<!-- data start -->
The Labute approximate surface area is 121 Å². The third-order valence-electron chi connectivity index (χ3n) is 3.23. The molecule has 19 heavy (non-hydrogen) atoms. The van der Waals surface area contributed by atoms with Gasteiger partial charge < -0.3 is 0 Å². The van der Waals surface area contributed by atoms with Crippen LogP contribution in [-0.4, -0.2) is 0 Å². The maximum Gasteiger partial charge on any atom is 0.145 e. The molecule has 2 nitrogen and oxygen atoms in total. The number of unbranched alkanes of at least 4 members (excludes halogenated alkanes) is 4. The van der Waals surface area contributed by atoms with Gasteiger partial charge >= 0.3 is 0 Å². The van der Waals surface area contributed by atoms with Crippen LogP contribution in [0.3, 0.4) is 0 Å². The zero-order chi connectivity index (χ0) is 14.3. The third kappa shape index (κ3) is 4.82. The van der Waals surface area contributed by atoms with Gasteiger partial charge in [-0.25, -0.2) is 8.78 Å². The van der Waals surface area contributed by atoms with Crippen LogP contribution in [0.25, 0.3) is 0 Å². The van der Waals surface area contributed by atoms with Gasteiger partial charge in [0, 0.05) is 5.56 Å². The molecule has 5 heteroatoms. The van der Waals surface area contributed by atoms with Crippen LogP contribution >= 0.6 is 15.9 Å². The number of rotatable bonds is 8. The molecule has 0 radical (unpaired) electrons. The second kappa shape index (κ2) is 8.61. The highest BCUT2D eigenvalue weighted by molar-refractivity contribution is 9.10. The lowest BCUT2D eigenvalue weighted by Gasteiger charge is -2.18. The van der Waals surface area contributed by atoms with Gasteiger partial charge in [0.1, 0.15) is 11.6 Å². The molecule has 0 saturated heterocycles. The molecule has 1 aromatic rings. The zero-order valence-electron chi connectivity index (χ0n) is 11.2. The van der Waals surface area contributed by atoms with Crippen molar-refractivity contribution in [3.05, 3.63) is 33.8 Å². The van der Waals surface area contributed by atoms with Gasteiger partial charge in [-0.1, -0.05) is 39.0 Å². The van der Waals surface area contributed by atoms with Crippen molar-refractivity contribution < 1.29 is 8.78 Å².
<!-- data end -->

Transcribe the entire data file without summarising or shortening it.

The Labute approximate surface area is 121 Å². The third-order valence-electron chi connectivity index (χ3n) is 3.23. The molecule has 19 heavy (non-hydrogen) atoms. The van der Waals surface area contributed by atoms with Gasteiger partial charge < -0.3 is 0 Å². The van der Waals surface area contributed by atoms with Crippen LogP contribution in [-0.4, -0.2) is 0 Å². The maximum Gasteiger partial charge on any atom is 0.145 e. The molecule has 2 nitrogen and oxygen atoms in total. The number of unbranched alkanes of at least 4 members (excludes halogenated alkanes) is 4. The van der Waals surface area contributed by atoms with Gasteiger partial charge >= 0.3 is 0 Å². The van der Waals surface area contributed by atoms with Crippen LogP contribution in [0.3, 0.4) is 0 Å². The zero-order chi connectivity index (χ0) is 14.3. The third kappa shape index (κ3) is 4.82. The van der Waals surface area contributed by atoms with Gasteiger partial charge in [-0.25, -0.2) is 8.78 Å². The van der Waals surface area contributed by atoms with Crippen LogP contribution in [0.25, 0.3) is 0 Å². The van der Waals surface area contributed by atoms with Gasteiger partial charge in [0, 0.05) is 5.56 Å². The molecule has 5 heteroatoms. The van der Waals surface area contributed by atoms with Crippen LogP contribution >= 0.6 is 15.9 Å². The number of rotatable bonds is 8. The molecule has 0 radical (unpaired) electrons. The second kappa shape index (κ2) is 8.61. The highest BCUT2D eigenvalue weighted by molar-refractivity contribution is 9.10. The lowest BCUT2D eigenvalue weighted by Gasteiger charge is -2.18. The van der Waals surface area contributed by atoms with Gasteiger partial charge in [0.1, 0.15) is 11.6 Å². The molecule has 0 saturated heterocycles. The molecule has 1 aromatic rings. The zero-order valence-electron chi connectivity index (χ0n) is 11.2. The van der Waals surface area contributed by atoms with Crippen molar-refractivity contribution in [3.05, 3.63) is 33.8 Å². The van der Waals surface area contributed by atoms with Gasteiger partial charge in [-0.1, -0.05) is 39.0 Å². The van der Waals surface area contributed by atoms with Crippen molar-refractivity contribution < 1.29 is 8.78 Å².